Courtesy BTHL

This post is part of a monthly series that explores the historical applications of building materials and systems through resources from the Building Technology Heritage Library (BTHL), an online collection of AEC catalogs, brochures, trade publications, and more. The BTHL is a project of the Association for Preservation Technology, an international building preservation organization.

Henry David Thoreau famously spent two years and two months in a cabin at Walden Pond near Concord, Mass., ultimately publishing Walden (Ticknor and Fields, 1854), a reflection on a simple life spent surrounded by nature.

While Thoreau might have seen this endeavor as an experiment, 50 years on, Americans around the nation were embracing the concept of vacation residences in the woods, mountains, and along coasts to escape city life.

Below, the BTHL catalogs bungalow, cabin, and cottage design options available in the 20th century.

A Canvas Cottage, Canvas Cottage Co., Milwaukee, c. 1900
This catalog waxes poetic about the “intensity of the enjoyment afforded by 'camping out' " in Canvas Cottages in order escape the "grime and gloom" of the city.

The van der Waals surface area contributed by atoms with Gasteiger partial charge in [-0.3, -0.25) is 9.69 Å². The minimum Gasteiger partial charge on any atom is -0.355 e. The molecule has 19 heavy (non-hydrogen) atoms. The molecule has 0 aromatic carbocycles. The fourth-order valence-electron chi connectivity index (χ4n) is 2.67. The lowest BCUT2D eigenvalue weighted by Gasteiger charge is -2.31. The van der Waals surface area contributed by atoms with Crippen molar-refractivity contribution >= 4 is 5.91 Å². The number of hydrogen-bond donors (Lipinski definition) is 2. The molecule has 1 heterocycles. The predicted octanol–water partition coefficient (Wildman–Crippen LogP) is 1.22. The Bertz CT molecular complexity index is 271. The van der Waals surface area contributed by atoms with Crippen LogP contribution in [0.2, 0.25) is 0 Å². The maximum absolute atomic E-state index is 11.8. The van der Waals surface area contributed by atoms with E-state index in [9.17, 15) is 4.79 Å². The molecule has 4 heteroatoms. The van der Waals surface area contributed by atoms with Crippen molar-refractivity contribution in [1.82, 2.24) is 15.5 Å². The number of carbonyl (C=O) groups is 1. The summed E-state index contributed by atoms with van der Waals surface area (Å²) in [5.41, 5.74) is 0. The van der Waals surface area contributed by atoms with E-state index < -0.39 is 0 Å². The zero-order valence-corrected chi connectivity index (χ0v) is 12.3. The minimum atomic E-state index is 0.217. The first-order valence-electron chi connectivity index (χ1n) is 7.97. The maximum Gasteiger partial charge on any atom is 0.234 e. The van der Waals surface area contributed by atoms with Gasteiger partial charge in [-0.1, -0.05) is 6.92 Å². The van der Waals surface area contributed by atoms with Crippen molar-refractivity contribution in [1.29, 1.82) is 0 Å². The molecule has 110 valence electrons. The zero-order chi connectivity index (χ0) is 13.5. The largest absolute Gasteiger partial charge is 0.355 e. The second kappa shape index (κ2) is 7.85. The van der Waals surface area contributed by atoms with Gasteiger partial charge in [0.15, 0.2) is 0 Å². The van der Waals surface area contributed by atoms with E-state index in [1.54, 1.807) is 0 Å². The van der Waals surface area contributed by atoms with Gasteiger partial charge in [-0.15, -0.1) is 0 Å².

Kenyon Take Down Houses, R. L. Kenyon Co., Waukesha, Wis., c. 1912
The Kenyon Take Down House featured a wood frame structure with a heavy cotton wall and roofing system. The fabric was stretched, stained, and waterproofed for maximum durability. Models were available in various configurations with optional furniture.

Bungalows, Camps and Mountain Homes, William T. Comstock Co., New York, 1915
This publication features small house plans designed by various architects from across the U.S.

Hodgson Portable House, E. F. Hodgson Co., Boston, 1916
The E. F. Hodgson Co. of Boston, a prominent regional supplier of “portable buildings,” delivered “seaside and mountain cottages, country homes, lake camps, and bungalows” along the Eastern seaboard from Maine to Florida.

Redwood Mountain Cabins & Weekend Cottages by California Architects, California Redwood Association, San Francisco, 1929
In the words of the California Redwood Association, “the modest summer cabin and week-end cottage is coming into its own.” This small volume highlights designs by “qualified California architects.”

“Paul Bunyan’s” Log Cabin Book, Red River Lumber Co., Westwood, Calif., 1932
The Paul Bunyan cabin had “the picturesque charm of the log cabin” with a wood siding available in round or hewed log shapes, offering the appearance of a traditional log cabin for a lesser cost.

Kamp Kabins and Wee Homes, L. F. Garlinghouse Co., Topeka, Kan., c. 1940
The L. F. Garlinghouse Co. was one of America’s largest producers of house plan designs, which they marketed through catalogs. This publication features various cottages vacationing and permanent residency.

Lake Shore and Mountain Cottages, L. F. Garlinghouse Co., Topeka, Kan., c. 1955
This house plan catalog features 58 designs for ranch houses in a variety of traditional and midcentury modern designs. Many of these are illustrated in mountain settings.

Second Homes for Leisure Living, Douglas Fir Plywood Association, Tacoma, Wash., 1960
This catalog highlights designs for vacation residences in various settings constructed using plywood.